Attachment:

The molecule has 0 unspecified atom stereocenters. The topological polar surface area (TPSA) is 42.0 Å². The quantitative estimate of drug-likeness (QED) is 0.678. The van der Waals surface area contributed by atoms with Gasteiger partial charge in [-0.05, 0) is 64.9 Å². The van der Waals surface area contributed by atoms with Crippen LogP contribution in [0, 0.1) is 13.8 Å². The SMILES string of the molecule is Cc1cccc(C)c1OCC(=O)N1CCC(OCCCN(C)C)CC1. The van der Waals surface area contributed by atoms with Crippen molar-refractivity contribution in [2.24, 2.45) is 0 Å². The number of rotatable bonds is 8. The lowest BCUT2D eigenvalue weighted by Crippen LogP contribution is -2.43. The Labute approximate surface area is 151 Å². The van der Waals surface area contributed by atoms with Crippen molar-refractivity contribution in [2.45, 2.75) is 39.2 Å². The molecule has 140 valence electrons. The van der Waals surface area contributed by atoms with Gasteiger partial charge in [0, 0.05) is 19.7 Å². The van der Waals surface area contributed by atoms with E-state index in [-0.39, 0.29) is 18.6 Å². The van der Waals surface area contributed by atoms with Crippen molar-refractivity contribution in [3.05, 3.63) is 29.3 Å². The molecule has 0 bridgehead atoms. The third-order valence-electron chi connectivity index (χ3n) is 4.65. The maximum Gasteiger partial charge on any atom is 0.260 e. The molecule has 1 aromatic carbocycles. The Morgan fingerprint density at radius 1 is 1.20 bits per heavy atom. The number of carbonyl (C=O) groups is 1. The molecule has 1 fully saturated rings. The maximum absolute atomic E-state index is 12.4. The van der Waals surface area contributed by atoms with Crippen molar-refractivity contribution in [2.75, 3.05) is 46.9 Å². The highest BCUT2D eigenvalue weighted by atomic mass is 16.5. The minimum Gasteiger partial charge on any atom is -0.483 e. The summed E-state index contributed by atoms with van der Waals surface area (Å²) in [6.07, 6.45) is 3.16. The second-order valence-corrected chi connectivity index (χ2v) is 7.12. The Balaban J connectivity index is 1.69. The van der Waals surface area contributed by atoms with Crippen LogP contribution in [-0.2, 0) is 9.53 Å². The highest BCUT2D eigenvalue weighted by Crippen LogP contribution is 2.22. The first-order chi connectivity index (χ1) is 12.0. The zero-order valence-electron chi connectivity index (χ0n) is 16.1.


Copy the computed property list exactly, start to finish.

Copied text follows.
The molecule has 0 unspecified atom stereocenters. The topological polar surface area (TPSA) is 42.0 Å². The quantitative estimate of drug-likeness (QED) is 0.678. The van der Waals surface area contributed by atoms with Gasteiger partial charge in [-0.05, 0) is 64.9 Å². The van der Waals surface area contributed by atoms with Crippen LogP contribution in [0, 0.1) is 13.8 Å². The SMILES string of the molecule is Cc1cccc(C)c1OCC(=O)N1CCC(OCCCN(C)C)CC1. The van der Waals surface area contributed by atoms with Crippen molar-refractivity contribution in [2.24, 2.45) is 0 Å². The number of rotatable bonds is 8. The lowest BCUT2D eigenvalue weighted by Crippen LogP contribution is -2.43. The Labute approximate surface area is 151 Å². The van der Waals surface area contributed by atoms with Crippen molar-refractivity contribution in [2.45, 2.75) is 39.2 Å². The molecule has 140 valence electrons. The van der Waals surface area contributed by atoms with Gasteiger partial charge in [0, 0.05) is 19.7 Å². The van der Waals surface area contributed by atoms with E-state index in [-0.39, 0.29) is 18.6 Å². The van der Waals surface area contributed by atoms with Crippen molar-refractivity contribution in [3.05, 3.63) is 29.3 Å². The molecule has 0 bridgehead atoms. The third-order valence-electron chi connectivity index (χ3n) is 4.65. The maximum Gasteiger partial charge on any atom is 0.260 e. The molecule has 1 aromatic carbocycles. The Morgan fingerprint density at radius 1 is 1.20 bits per heavy atom. The number of carbonyl (C=O) groups is 1. The molecule has 1 fully saturated rings. The maximum absolute atomic E-state index is 12.4. The van der Waals surface area contributed by atoms with Crippen molar-refractivity contribution in [2.75, 3.05) is 46.9 Å². The highest BCUT2D eigenvalue weighted by atomic mass is 16.5. The minimum Gasteiger partial charge on any atom is -0.483 e. The summed E-state index contributed by atoms with van der Waals surface area (Å²) in [6.07, 6.45) is 3.16. The second-order valence-corrected chi connectivity index (χ2v) is 7.12. The Balaban J connectivity index is 1.69. The van der Waals surface area contributed by atoms with Crippen LogP contribution in [-0.2, 0) is 9.53 Å². The highest BCUT2D eigenvalue weighted by Crippen LogP contribution is 2.22. The first-order chi connectivity index (χ1) is 12.0. The zero-order valence-electron chi connectivity index (χ0n) is 16.1.